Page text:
• Importance The most powerful of greenhouse gases — in the atmosphere one molecule of CFC has about 20,000 times the heat trapping power on a molecule of CO2.

4. Summary

We developed a few useful tools for the study of biogeochemical cycles. These include the concepts of the reservoir, fluxes, and equilibria.

Atmospheric evolution progressed in four stages, leading to the current situation. The atmosphere has not always been as it is today - and it will change again in the future. It is closely controlled by life and, in turn, controls life processes. Complex feedback mechanisms are at play that we do not yet understand. 

Oxygen became a key atmospheric constituent due entirely to life processes. It built up slowly over time, first oxidizing materials in the oceans and then on land. The current level (20%) is maintained by processes not yet understood. 

Sometime just before the Cambrian, atmospheric oxygen reached levels close enough to today's to allow for the rapid evolution of the higher life forms. For the rest of geologic time, the oxygen in the atmosphere has been maintained by the photosynthesis of the green plants of the world, much of it by green algae in the surface waters of the ocean.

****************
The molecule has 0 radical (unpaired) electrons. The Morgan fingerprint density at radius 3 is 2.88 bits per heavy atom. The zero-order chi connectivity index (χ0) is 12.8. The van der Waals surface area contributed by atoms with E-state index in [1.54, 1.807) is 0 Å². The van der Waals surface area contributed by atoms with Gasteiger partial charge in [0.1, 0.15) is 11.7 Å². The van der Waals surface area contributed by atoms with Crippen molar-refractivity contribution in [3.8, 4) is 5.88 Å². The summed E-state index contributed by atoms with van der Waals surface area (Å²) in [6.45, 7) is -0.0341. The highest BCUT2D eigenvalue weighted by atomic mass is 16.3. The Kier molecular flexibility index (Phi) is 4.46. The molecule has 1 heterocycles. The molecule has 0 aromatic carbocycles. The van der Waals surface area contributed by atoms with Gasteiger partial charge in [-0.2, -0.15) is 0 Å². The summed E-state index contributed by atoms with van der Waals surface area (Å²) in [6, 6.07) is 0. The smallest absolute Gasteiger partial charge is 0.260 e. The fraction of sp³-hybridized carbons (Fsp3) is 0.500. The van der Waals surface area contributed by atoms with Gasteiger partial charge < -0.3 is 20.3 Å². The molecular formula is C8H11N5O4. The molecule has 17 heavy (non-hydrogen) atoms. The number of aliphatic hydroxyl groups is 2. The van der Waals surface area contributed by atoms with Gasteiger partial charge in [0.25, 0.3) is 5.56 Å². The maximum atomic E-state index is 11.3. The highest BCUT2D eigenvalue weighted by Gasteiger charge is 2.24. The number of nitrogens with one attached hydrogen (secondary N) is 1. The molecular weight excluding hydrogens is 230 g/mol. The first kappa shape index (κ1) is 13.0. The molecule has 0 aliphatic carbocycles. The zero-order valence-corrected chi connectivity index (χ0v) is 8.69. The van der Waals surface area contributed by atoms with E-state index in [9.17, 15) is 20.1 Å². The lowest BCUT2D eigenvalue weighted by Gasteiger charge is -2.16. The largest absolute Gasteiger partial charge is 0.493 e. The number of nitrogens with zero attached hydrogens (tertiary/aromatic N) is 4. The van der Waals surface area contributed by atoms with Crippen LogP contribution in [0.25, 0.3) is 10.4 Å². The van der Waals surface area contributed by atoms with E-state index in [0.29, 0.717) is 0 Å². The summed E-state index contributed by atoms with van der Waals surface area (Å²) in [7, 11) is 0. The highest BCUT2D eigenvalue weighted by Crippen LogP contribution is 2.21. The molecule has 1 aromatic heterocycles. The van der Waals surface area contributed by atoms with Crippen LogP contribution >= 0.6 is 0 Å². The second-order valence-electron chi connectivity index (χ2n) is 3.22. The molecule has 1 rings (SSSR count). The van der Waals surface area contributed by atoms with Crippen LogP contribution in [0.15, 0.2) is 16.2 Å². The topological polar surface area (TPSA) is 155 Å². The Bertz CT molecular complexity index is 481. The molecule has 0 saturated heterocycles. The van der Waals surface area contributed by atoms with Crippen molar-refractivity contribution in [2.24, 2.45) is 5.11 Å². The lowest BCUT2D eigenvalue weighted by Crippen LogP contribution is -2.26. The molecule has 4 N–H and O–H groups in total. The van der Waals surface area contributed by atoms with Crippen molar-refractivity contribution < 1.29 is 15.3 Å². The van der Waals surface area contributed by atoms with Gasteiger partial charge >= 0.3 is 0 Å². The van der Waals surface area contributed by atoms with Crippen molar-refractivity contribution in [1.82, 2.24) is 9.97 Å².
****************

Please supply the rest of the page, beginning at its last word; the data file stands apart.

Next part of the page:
Selective absorbers in our atmosphere keep the surface of the earth warmer than they would be without an atmosphere.


Copyright © Regents of the University of Michigan

Choosing Life And The Responsibilities of Good Earth Caretake Which Go With It.


My apologies ahead of this article I wrote today. Cold reality seems to have gripped my spirit this morning on a subject I consider quite important. So here goes...





Alaskans lighting the snow on fire... what gives?? We should remember that in addition to glacial melting, on the bottom of the ocean floor resides another vast quantity of methane gas slowly cycling upwards through the hydraulic salinity "cyclone streams" pouring out of the North Atlantic's sea beds. As it enters into the surfaces of the ocean it than transpires into the atmosphere to add to the CO2 load held in the air which, of course, then heats everything up.